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Q&A with ie:Nebulous

Words: Kirsty Wareing
Images: Craft and Culture
October 21 2016 / meet the maker, Uncategorized
Ruthie Haskell began designing jewelry six years ago, inspired by cultural history and the beauty of our natural environments. Based in Seattle, she creates one of a kind designs that marry stunning natural gemstones with geometric motifs in brass and bronze. We caught up with her to learn more about how her label ie:Nebulous was formed, where she gets her love of gems from, and why she cares so much about what her jewelry means to each customer.

Q: How long have you been designing jewelry and what led you to starting ie:Nebulous?

A: The Pacific Northwest has a very rich population of visual artists, musicians and artisans. So, as a local, it’s been fairly easy to find myself among other creative types. Finding my own voice as a designer required some patience. There was exploration involved and a bit of risk taking.

I began designing jewelry around 2010, initially as an introduction of a new craft and creative outlet. I deeply need the satisfaction of creating and building something with my own two hands. I can honestly say that my work only has value- at least for me- when another person forms their own relationship with it. I am fortunate to be surrounded by a number of inspiring creative women who encouraged me to step outside of my comfort zone and offer my designs to the community.

I started sharing my jewelry at local Pop-Up markets throughout town in 2012. These markets provide a beautiful environment that can introduce an artisan to the neighborhood. I have developed a lot of lasting partnerships by simply being present and speaking with people face to face. I ran a Pop-Up for some time, which lead to a season of constant discovery and inspiration for me.

 

Q: Where do you seek inspiration? Are there particular influences that inform your designs?

A: I seek my inspiration from my environment: naturally occurring patterns, shapes, colors and textures, and also from design themes present throughout humanity’s diverse cultural histories.

I’m inspired by a human perspective on complex relationships with the natural world and the cosmos. I use a lot of different gemstones that individually remind me of the expanse of the universe and the elements therein.

 

Q: Each of your pieces is one of a kind. Do you have recurring motifs and silhouettes that you prefer, or do you consider each design utterly unique?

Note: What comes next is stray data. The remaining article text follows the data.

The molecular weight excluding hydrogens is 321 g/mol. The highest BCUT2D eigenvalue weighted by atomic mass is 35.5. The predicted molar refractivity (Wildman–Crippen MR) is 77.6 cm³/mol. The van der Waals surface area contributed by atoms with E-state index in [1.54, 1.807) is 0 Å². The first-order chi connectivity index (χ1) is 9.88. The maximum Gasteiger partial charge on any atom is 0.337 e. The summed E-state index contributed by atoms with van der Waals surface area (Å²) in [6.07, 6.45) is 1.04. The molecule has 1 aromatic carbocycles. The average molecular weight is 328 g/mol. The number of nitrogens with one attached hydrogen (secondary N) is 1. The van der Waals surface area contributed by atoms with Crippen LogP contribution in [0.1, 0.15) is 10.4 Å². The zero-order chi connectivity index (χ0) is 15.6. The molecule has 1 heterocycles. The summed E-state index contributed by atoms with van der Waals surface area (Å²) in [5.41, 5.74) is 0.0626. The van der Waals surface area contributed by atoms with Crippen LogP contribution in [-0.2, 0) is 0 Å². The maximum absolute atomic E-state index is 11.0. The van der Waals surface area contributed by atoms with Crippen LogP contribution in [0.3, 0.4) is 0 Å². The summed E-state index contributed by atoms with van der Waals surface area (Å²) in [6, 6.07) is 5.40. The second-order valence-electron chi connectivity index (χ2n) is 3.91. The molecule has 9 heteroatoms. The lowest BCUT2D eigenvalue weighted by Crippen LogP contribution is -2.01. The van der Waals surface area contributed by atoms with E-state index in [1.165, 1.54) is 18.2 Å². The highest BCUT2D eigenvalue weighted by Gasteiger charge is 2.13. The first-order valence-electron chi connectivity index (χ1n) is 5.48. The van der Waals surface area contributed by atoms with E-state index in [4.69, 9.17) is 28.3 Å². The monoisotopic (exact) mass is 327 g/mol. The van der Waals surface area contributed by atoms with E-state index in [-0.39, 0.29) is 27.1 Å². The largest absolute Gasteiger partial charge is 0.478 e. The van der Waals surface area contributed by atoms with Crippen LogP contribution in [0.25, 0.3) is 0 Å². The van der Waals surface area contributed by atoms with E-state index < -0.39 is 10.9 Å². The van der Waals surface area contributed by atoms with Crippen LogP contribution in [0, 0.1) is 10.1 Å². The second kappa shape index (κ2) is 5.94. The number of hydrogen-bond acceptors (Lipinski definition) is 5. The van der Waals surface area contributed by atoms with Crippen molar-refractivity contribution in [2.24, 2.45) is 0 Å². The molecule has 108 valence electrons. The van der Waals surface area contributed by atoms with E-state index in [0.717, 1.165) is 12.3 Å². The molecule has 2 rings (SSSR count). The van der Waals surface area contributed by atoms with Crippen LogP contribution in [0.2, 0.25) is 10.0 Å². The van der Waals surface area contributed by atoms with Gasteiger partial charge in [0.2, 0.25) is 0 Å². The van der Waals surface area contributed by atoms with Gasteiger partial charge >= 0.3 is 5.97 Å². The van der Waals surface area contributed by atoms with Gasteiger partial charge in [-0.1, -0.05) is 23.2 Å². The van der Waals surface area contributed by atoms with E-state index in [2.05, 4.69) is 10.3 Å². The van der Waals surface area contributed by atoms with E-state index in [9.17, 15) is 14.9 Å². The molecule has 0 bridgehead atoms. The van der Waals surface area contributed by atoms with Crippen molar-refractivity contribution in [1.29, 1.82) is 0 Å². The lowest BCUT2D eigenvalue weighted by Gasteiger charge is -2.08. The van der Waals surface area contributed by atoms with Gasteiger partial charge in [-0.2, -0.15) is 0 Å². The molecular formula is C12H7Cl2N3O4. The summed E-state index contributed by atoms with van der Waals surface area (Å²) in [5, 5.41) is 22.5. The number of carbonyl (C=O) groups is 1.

A: It is indeed my goal to never make the same piece twice. So yes, I do consider my pieces one of a kind within the larger scale of my design aesthetic. Each pendant features different combinations of stones arranged with geometric shapes and mixed metals.

These hand-selected materials can present a design challenge when coupled with my desire to make every piece different, but ultimately the challenge is what keeps my work interesting for me. When a customer selects their own piece, this allows for a unique bond between wearer and object. The object can then become something more.

Q: Do you have favorite gemstones and metals to work with? What’s your process for selecting materials that are both stunning and ethical?

A: I’ve found that I am continually drawn to working with brass and bronze. I like steel and silver, of course, but those materials get quite expensive and push things out of financial grasp for a lot of my customers. The intention is to make things that are attainable.

As for gemstones, I love them all! My Grandfather was a rockhound and instilled the appreciation in me at an early age. I go through phases being drawn to specific stones for their unique qualities.

I try to keep things as local as possible. I source my materials from small businesses  and definitely avoid purchasing from mega distributors.

Q: As a small business owner, you have a strong connection to the local community here in Seattle. Do you have any advice for budding entrepreneurs who are looking to make their mark?

A: For budding entrepreneurs, it is all too easy these days to get swept up in the economy of fast and disposable fashion. Take the time to be true to yourself and make something unique enough to last.

That being said, do your own thing. Don’t get lost in that overwhelming storm of design trends. There are timeless pieces and there are timestamped pieces. You get to choose.

Shop the ie:Nebulous collection at Craft and Culture.